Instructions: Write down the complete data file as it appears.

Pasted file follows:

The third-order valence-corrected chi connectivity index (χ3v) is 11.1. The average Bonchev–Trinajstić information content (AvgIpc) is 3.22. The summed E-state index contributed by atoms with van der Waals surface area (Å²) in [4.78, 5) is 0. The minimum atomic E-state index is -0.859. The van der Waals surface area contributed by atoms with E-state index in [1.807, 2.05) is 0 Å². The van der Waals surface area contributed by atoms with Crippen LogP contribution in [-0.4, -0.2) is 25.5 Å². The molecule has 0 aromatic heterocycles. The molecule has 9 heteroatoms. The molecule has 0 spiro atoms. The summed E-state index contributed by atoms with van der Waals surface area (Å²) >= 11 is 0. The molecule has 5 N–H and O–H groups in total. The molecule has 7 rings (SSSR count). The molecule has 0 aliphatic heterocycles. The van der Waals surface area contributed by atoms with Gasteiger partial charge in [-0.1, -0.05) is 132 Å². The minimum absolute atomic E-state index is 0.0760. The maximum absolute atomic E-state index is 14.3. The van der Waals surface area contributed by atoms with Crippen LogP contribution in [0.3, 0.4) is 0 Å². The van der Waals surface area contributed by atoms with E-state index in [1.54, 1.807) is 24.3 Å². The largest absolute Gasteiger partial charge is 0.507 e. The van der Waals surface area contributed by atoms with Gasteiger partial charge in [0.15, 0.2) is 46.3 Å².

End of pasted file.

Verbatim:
The third-order valence-corrected chi connectivity index (χ3v) is 11.1. The average Bonchev–Trinajstić information content (AvgIpc) is 3.22. The summed E-state index contributed by atoms with van der Waals surface area (Å²) in [4.78, 5) is 0. The minimum atomic E-state index is -0.859. The van der Waals surface area contributed by atoms with E-state index in [1.807, 2.05) is 0 Å². The van der Waals surface area contributed by atoms with Crippen LogP contribution in [-0.4, -0.2) is 25.5 Å². The molecule has 0 aromatic heterocycles. The molecule has 9 heteroatoms. The molecule has 0 spiro atoms. The summed E-state index contributed by atoms with van der Waals surface area (Å²) >= 11 is 0. The molecule has 5 N–H and O–H groups in total. The molecule has 7 rings (SSSR count). The molecule has 0 aliphatic heterocycles. The van der Waals surface area contributed by atoms with Gasteiger partial charge in [-0.1, -0.05) is 132 Å². The minimum absolute atomic E-state index is 0.0760. The maximum absolute atomic E-state index is 14.3. The van der Waals surface area contributed by atoms with Crippen LogP contribution in [0.3, 0.4) is 0 Å². The van der Waals surface area contributed by atoms with E-state index in [1.54, 1.807) is 24.3 Å². The largest absolute Gasteiger partial charge is 0.507 e. The van der Waals surface area contributed by atoms with Gasteiger partial charge in [0.15, 0.2) is 46.3 Å².